The role of ‘control’ in M&A transactions

In an earlier article, we examined the requirements for notifying the Competition Commission about your merger. One of the aspects touched on was the requirement of ‘control’ as an indicator of whether a transaction is reportable or not. In this article, we will delve deeper and examine the ‘control’ element as contemplated in the Competition Act 89 of 1998 (“Act”).

According to Section 12 of the Act, a merger takes place when one or more firms directly or indirectly acquire or establish direct or indirect ‘control’ over all or a portion of another firm’s operations. The term ‘firm’ in this sense refers to not only companies but to a person, partnership, or trust. The term ‘control’ is a critical factor to take into account as having control may equate to having the ability to affect how a corporation is run.

The definition of the term ‘merger’ highlights two integral elements that may occur during a merger and acquisition (“M&A”) transaction, namely – 

(i) the acquisition of control; and 
(ii) the interest that is acquired.

The element of ‘control’ is arguably the most significant element as the presence of ‘control’ will determine if an M&A transaction is notifiable and its presence may affect how a firm operates. Accordingly, the Act stipulates that a ‘merger’ can be achieved in the following instances –

a) purchase or lease of the shares, interest, or assets of a competitor, supplier, customer or other person;
b) amalgamation or combination with that competitor, supplier, customer or other person; or
c) any other means.

The above instances of a merger indicate that ‘control’ is viewed broadly with the Act providing further clarity as to when a change of ‘control’ or taking of ‘control’ by a person of firm takes place. Section 12(2) of the Act elaborates as follows:

  • Beneficially owning more than one half of the issued share capital in the target firm.
  • Enabling the control of a firm by means of a majority of votes within such firm, in a general meeting.
  • The ability to approve or reject the appointment of a majority of the directors or members.
  • In the event that the firm in question is a trust, the ability and power to appoint the majority of trustees and amend the beneficiaries of the trust.
  • The ability to either influence or significantly change policies within the firm. This last indicator provides a broad umbrella for actions that could also result in a change of control despite no significant ownership changes. This even implies that if a minority shareholder can influence material change and receive benefits, such could qualify as ‘control’ for merger notification.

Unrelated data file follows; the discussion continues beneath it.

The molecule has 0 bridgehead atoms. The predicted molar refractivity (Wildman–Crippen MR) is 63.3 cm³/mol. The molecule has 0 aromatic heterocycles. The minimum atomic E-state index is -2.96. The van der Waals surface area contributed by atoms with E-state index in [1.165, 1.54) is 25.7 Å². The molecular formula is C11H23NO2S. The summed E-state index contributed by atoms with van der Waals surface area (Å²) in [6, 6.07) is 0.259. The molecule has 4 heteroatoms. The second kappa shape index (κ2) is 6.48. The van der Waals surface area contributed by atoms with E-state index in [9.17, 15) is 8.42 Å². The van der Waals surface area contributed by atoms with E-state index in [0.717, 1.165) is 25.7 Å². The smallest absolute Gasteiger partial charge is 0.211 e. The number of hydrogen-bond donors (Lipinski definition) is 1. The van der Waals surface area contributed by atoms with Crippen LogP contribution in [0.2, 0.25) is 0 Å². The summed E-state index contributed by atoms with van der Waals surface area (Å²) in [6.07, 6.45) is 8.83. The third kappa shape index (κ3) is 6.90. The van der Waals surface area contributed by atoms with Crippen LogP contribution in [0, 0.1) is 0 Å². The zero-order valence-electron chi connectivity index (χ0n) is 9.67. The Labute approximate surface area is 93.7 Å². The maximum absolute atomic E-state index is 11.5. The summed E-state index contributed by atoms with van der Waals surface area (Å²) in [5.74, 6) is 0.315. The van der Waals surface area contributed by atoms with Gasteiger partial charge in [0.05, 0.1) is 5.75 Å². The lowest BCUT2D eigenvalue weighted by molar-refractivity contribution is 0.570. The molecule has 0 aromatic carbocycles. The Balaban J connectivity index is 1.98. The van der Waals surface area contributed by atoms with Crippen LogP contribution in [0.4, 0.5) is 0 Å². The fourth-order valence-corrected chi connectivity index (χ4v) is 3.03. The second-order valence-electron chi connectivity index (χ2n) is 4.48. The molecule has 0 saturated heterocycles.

Our courts have had opportunity to assess the definition of control and when the transaction is notifiable. In Distillers Corporation (SA) Ltd and Another v Bulmer SA (Pty) Ltd and Another 2002 (2) SA 346 (CAC) the Competition Appeal Court confirmed that M&A transactions are notifiable as soon as ‘control’ changes. 

In Anglo American Holdings Ltd v Kumba Resources Ltd and Another 46/LM/Jun02 [2003] ZACT 45 (4 September 2003), the Competition Tribunal was tasked with determining if subsequent transactions that would eventually equate to a firm purchasing a combined shareholding of 34,9% would be construed as a ‘merger’ and if the element of ‘control’ was present. The Tribunal confirmed that Anglo American Holdings Ltd, had a shareholding of 9.6% and continued to acquire minority shareholding. It was clear that this continued purchasing of shares would lead to them having ‘control’ and being able to influence material change to the ‘firm’, as per Section 12(2)(g) of the Act. 

In addition, ‘control’ is not only a crucial component in terms of the Act, but also comes into play in respect of Broad-Based Black Economic Empowerment (B-BBEE), where the B-BBEE Commission also evaluates the B-BBEE impact of an M&A transaction and how the newly merged firm addresses South Africa’s commitment to transformation of the economy.

To summarize, as soon as the element of ‘control’ is met, an M&A transaction is one step closer to being notifiable. The next step is then to determine whether the monetary thresholds applicable to notifiable mergers are present. If any M&A transaction conforms to the thresholds of an intermediate or large merger, such M&A transaction is then notifiable to the Competition Commission. 

If you are considering an M&A transaction or are concerned whether restructuring could become a notifiable transaction, make contact with our M&A team that can provide the necessary advice and support should you need to notify the Competition Commission of your transaction.

Disclaimer: This article is the personal opinion/view of the author(s) and is not necessarily that of the firm. The content is provided for information only and should not be seen as an exact or complete exposition of the law. Accordingly, no reliance should be placed on the content for any reason whatsoever and no action should be taken on the basis thereof unless its application and accuracy has been confirmed by a legal advisor. The firm and author(s) cannot be held liable for any prejudice or damage resulting from action taken on the basis of this content without further written confirmation by the author(s). 

January 28, 2024
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